Directed by David Leitch Starring Ryan Reynolds, Josh Brolin, Morena Baccarin, Julian Dennison, Zazie Beetz, T.J. Miller, Brianna Hildebrand, Shioli Kutsuna and Jack Kesy
Wade Wilson (Reynolds) – aka Deadpool – is living the dream, killing bad guys for cash and living it up with his girlfriend Vanessa (Baccarin). Everything else is spoilers, so let’s put the breakline in here.
Directed by Joe Wright Starring Levi Miller, Hugh Jackman, Garrett Hedlund, Rooney Mara, Adeel Akhtar, Kathy Burke, Nonso Anozie and Amanda Seyfried
Okay, so first up, this movie has already been reviewed by Skerryflower, so I’m not going to go into detail about the opening sections. However, I think the movie broke her about twenty minutes in, so…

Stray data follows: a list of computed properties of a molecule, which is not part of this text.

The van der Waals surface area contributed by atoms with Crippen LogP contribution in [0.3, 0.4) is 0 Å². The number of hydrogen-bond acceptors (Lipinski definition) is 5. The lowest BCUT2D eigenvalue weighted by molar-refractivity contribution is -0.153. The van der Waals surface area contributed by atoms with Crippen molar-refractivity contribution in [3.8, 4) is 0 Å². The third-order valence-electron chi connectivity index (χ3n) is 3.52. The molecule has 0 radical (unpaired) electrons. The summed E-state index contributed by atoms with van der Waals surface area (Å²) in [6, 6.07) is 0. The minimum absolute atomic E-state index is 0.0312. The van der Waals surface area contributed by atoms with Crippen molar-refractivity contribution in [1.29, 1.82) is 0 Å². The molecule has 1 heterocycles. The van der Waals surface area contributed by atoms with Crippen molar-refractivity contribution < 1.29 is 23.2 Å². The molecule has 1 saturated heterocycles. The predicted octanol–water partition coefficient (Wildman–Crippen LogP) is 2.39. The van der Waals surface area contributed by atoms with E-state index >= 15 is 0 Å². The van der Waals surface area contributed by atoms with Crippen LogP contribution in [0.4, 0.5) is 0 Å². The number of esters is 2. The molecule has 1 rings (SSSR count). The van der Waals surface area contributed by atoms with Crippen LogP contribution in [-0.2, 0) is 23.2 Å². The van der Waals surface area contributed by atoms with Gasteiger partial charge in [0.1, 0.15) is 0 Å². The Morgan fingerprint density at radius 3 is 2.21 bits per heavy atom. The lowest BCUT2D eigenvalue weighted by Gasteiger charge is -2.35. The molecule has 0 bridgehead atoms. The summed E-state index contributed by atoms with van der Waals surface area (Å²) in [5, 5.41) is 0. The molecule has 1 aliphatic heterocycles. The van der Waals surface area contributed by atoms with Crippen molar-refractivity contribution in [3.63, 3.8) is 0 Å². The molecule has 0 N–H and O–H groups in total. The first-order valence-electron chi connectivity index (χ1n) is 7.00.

After the establishing sections in the London Blitz, Peter is kidnapped along with a large number of other children by pirates in a flying galleon, who whisk them through some sort of vortex to Neverland, where they are greeted by a freeform, acapella rendition of ‘Smells Like Teen Spirit’ performed by Blackbeard (Jackman) and his child slaves, who mined Neverland for ‘pixum’ (like fairy dust, but mined as crystals,) which Blackbeard uses to stay young.
Avengers Infinity War is a film with a lot of hype to live up to. The nineteenth entry in the almost-exactly ten year history of the Marvel Cinematic Universe, it reunites almost every major character from the previous films – there are four or five significant absences and a few minor ones – in a two and a half hour extravaganza. The clash with super-supervillain Thanos has been built up since the stinger of The Avengers (2012), while the Infinity Stones which form the driving force of the plot have been around since Captain America (2011) and were first named in Thor The Dark World (2013).